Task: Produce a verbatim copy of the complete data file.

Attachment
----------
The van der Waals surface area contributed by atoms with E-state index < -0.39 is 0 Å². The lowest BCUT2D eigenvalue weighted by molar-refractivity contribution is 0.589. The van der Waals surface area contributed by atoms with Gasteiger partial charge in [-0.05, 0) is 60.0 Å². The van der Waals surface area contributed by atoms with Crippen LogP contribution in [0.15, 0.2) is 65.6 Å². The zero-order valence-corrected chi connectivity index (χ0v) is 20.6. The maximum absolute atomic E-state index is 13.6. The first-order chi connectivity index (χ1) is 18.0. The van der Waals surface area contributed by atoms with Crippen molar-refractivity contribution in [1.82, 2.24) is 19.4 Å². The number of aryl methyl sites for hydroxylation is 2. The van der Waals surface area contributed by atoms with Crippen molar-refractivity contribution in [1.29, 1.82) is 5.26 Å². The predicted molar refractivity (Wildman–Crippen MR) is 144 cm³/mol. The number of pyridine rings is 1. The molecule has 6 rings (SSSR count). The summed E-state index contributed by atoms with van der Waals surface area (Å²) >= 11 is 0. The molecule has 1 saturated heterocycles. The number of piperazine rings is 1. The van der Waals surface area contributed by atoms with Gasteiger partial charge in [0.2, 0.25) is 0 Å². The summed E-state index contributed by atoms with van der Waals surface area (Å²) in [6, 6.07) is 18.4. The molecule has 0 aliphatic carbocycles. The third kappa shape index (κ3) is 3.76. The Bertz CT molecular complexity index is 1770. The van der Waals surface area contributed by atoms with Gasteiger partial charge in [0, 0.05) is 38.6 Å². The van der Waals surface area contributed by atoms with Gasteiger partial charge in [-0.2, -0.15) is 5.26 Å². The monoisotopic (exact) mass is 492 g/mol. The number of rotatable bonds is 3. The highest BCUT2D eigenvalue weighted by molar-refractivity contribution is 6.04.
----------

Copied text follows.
The van der Waals surface area contributed by atoms with E-state index < -0.39 is 0 Å². The lowest BCUT2D eigenvalue weighted by molar-refractivity contribution is 0.589. The van der Waals surface area contributed by atoms with Gasteiger partial charge in [-0.05, 0) is 60.0 Å². The van der Waals surface area contributed by atoms with Crippen LogP contribution in [0.15, 0.2) is 65.6 Å². The zero-order valence-corrected chi connectivity index (χ0v) is 20.6. The maximum absolute atomic E-state index is 13.6. The first-order chi connectivity index (χ1) is 18.0. The van der Waals surface area contributed by atoms with Crippen molar-refractivity contribution in [1.82, 2.24) is 19.4 Å². The number of aryl methyl sites for hydroxylation is 2. The van der Waals surface area contributed by atoms with Crippen molar-refractivity contribution in [1.29, 1.82) is 5.26 Å². The predicted molar refractivity (Wildman–Crippen MR) is 144 cm³/mol. The number of pyridine rings is 1. The molecule has 6 rings (SSSR count). The summed E-state index contributed by atoms with van der Waals surface area (Å²) >= 11 is 0. The molecule has 1 saturated heterocycles. The number of piperazine rings is 1. The van der Waals surface area contributed by atoms with Gasteiger partial charge in [0.2, 0.25) is 0 Å². The summed E-state index contributed by atoms with van der Waals surface area (Å²) in [6, 6.07) is 18.4. The molecule has 0 aliphatic carbocycles. The third kappa shape index (κ3) is 3.76. The Bertz CT molecular complexity index is 1770. The van der Waals surface area contributed by atoms with Gasteiger partial charge in [0, 0.05) is 38.6 Å². The van der Waals surface area contributed by atoms with Gasteiger partial charge in [-0.2, -0.15) is 5.26 Å². The monoisotopic (exact) mass is 492 g/mol. The number of rotatable bonds is 3. The highest BCUT2D eigenvalue weighted by molar-refractivity contribution is 6.04.